Date updated: Monday 8th July 2024

Since the start of the year we have been involved in advising a number of charities from which an employee is alleged to have stolen; our experience reflects regular news reports of theft from charitable organisations. 

We set out below key employment law steps and considerations for charities when dealing with allegations of theft:

Preliminary investigation

On receipt of an allegation, an initial investigation will be required to determine whether there is any basis to suspect theft. This will typically involve securing evidence and speaking to the employee involved.


It goes without saying that theft, if proven, is likely to be considered gross misconduct and, as there is a duty to protect charitable assets, immediate steps will need to be taken. This is likely to include suspending the accused employee. In reaching a decision to suspend, the charity will need to consider whether there are any alternatives to suspension (for example home-working or reduced/altered duties), together with why suspension is appropriate. This reasoning should be set out in any suspension letter to demonstrate a fair and reasonable process has been adopted. The allegations against the employee should also be clearly set out in any suspension letter.


At this point, careful consideration should be given with regard to reporting to the police, and also whether a serious incident report should be made. 


A full and thorough investigation into the allegations should be carried out. This will involve interviewing the accused employee, and anyone else who may have knowledge of the allegations. It may be that individuals need to be interviewed more than once as information is gathered and/or the allegations evolve. In some circumstances, specialist support from forensic accountants or IT specialists may be required.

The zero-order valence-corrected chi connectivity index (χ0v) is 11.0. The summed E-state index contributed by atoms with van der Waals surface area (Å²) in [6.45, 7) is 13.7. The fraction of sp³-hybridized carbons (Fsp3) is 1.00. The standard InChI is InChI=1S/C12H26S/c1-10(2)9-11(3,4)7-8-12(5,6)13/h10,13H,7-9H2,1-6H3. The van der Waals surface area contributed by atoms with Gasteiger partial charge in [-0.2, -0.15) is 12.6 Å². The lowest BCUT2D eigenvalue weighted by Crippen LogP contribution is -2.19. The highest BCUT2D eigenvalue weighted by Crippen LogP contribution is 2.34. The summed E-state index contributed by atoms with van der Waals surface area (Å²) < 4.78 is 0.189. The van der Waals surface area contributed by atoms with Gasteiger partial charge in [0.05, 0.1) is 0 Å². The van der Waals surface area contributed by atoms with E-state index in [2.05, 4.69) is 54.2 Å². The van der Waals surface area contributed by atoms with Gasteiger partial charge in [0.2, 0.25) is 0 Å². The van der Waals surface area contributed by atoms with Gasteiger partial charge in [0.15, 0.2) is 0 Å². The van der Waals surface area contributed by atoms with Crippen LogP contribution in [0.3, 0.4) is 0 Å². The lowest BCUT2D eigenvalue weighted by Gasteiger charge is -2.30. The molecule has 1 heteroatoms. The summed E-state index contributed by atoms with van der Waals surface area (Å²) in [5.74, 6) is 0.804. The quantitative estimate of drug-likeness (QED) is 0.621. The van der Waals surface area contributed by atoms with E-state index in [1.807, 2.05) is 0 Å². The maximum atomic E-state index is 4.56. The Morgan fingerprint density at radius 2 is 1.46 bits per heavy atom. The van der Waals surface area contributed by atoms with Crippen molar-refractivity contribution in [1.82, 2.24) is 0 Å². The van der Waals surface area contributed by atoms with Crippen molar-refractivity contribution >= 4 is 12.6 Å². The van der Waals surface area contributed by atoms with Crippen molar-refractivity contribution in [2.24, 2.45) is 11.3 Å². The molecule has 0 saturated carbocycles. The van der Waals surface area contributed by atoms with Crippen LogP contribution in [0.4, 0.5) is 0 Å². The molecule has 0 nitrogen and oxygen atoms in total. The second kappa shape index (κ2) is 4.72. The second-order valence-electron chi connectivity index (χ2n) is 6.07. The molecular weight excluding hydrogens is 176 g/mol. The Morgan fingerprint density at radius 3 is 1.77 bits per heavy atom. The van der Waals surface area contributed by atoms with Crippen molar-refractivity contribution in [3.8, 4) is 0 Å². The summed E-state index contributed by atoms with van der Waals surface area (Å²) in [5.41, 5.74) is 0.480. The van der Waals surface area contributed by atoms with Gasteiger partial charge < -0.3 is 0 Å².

Any suspended employee should be kept updated during the investigation, particularly if new allegations arise. 


Once the investigation is complete, if there is sufficient evidence to support the allegations, then a disciplinary process will need to be commenced. It is important that the charity’s disciplinary policy is followed, together with the ACAS Code of Practice.

Key points for a fair process are:

  • Give reasonable notice of any disciplinary hearing, this is likely to be at least five working days;
  • Ensure the employee has been provided with the investigation report and relevant evidence in advance, so they can properly defend themselves;
  • The employee has a right to be accompanied by a colleague or trade union representative;
  • At the disciplinary hearing, the employee should be given the opportunity to respond to the allegations and put forward any mitigation;
  • After the disciplinary hearing, a decision should be made by adopting the following approach:
    • Are the allegations proven?
    • Do the proven allegations amount to gross misconduct?
    • What is the appropriate sanction, including consideration of any mitigating circumstances?
  • Once the decision has been made, this should be communicated to the employee in writing;
  • The employee has the right to appeal any disciplinary decision.


Allegations of theft can be destabilising for a charity, and we often see an initial emotional response with feelings of disbelief or betrayal. Nevertheless, from an employment law perspective it is important that fair and reasonable processes are followed to mitigate the risk of an unfair dismissal claim. 

Situations like this can often be legally complex, with legal considerations including whistleblowing and discrimination risks, as well as potential unfair dismissal claims. Often they involve other legal disciplines including criminal, charity and data protection law. 

If you have concerns about theft in your charity, or other matters of gross misconduct, do contact our HR Consultants or Employment Solicitors for support.